Murder, suicide, and Catholicism don't mix. It's supposed to be an challenging opera for a culture that truly believes in the religious moral compass. You empathize with Tosca and her decisions to damn herself. The guy she kills is rather evil.
I'm not sure I follow your first notion, but I don't doubt that rationality is still marginally profitable. I suppose you could couch my concerns as whether there is a critical point in rationality profit: at some point does become more rational cause more loss in our value system than gain? If so, do we toss out rationality or do we toss out our values?
And if it's the latter, how do you continue to interact with those who didn't follow in your footsteps? Create a (self defeating) religion?
That's close, but the object of concern isn't religious artwork but instead states of mind that are highly irrational but still compelling. Many (most?) people do a great deal of reasoning with their emotions, but rationality (justifiably) demonizes it.
Can you truly say you can communicate well with someone who is contemplating suicide and eternal damnation versus the guilt of killing the man responsible for the death of your significant other? It's probably a situation that a rationalist would avoid and definitely a state of mind far different from one a rationalist would take.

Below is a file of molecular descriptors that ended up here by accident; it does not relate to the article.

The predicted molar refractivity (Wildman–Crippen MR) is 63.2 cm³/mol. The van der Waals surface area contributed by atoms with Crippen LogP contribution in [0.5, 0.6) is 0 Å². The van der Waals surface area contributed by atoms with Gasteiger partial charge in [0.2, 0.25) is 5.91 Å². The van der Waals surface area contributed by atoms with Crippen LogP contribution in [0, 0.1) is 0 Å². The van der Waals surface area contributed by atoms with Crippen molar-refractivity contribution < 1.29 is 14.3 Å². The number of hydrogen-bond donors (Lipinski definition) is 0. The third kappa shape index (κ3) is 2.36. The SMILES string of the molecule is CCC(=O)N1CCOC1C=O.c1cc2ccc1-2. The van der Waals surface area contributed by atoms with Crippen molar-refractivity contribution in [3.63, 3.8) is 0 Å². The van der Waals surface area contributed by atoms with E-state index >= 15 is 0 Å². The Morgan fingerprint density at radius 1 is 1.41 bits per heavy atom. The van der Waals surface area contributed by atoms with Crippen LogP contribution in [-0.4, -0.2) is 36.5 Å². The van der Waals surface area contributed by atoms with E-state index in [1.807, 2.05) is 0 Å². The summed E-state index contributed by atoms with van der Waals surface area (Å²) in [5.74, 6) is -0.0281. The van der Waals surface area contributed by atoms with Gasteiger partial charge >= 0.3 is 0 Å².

So how do you communicate with a person who empathizes with it and relates those conundrums to personal tragedies? I feel rather incapable of communicating with a deeply religious person because we simply appreciate (rightfully or wrongfully) completely different aspects of the things we talk about. Even when we agree on something actionable, our conceptions of that action are non-overlapping. (As a disclaimer, I lost contact with a significant other in this way. It's painful, and motivating of some of the thoughts here, but I don't think it's influencing my judgement such that it's much different than my beliefs before her.)
In particular, the entire situation is not so different from Eliezer's Three Worlds Collide narrative if you want to tie it to LW canon material. Value systems can in part define admissible methods of cognition and that can manifest itself as inability to communicate.
What were the solutions suggested? Annihilation, utility function smoothing, rebellion and excommunication?
I feel like this is close to the heart of a lot of concerns here: really it's a restatement of the Friendly AI problem, no?